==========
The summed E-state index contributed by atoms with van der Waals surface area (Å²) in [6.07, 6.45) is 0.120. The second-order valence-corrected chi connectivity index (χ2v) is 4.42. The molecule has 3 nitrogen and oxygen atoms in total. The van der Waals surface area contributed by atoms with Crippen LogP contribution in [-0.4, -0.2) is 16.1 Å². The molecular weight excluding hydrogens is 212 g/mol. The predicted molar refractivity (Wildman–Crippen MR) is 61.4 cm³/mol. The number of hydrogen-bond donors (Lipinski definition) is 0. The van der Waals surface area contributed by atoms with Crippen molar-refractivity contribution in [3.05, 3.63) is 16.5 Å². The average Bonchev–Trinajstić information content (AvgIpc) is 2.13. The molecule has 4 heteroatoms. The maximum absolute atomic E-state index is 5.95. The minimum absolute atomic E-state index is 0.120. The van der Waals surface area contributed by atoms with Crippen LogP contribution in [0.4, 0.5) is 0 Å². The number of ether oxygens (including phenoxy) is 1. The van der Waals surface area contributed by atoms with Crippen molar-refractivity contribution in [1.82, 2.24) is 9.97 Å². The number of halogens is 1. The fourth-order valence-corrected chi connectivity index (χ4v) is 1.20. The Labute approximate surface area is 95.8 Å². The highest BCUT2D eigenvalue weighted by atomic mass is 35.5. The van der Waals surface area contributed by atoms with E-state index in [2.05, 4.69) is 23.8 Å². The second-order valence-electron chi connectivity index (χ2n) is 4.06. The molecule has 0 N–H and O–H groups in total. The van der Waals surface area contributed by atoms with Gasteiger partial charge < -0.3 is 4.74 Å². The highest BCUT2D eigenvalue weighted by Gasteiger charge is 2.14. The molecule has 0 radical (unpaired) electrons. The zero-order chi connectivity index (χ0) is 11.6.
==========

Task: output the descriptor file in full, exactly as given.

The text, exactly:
The summed E-state index contributed by atoms with van der Waals surface area (Å²) in [6.07, 6.45) is 0.120. The second-order valence-corrected chi connectivity index (χ2v) is 4.42. The molecule has 3 nitrogen and oxygen atoms in total. The van der Waals surface area contributed by atoms with Crippen LogP contribution in [-0.4, -0.2) is 16.1 Å². The molecular weight excluding hydrogens is 212 g/mol. The predicted molar refractivity (Wildman–Crippen MR) is 61.4 cm³/mol. The number of hydrogen-bond donors (Lipinski definition) is 0. The van der Waals surface area contributed by atoms with Crippen molar-refractivity contribution in [3.05, 3.63) is 16.5 Å². The average Bonchev–Trinajstić information content (AvgIpc) is 2.13. The molecule has 4 heteroatoms. The maximum absolute atomic E-state index is 5.95. The minimum absolute atomic E-state index is 0.120. The van der Waals surface area contributed by atoms with Crippen LogP contribution in [0.4, 0.5) is 0 Å². The number of ether oxygens (including phenoxy) is 1. The van der Waals surface area contributed by atoms with Crippen molar-refractivity contribution in [1.82, 2.24) is 9.97 Å². The number of halogens is 1. The fourth-order valence-corrected chi connectivity index (χ4v) is 1.20. The Labute approximate surface area is 95.8 Å². The highest BCUT2D eigenvalue weighted by atomic mass is 35.5. The van der Waals surface area contributed by atoms with E-state index in [2.05, 4.69) is 23.8 Å². The second-order valence-electron chi connectivity index (χ2n) is 4.06. The molecule has 0 N–H and O–H groups in total. The van der Waals surface area contributed by atoms with Gasteiger partial charge < -0.3 is 4.74 Å². The highest BCUT2D eigenvalue weighted by Gasteiger charge is 2.14. The molecule has 0 radical (unpaired) electrons. The zero-order chi connectivity index (χ0) is 11.6.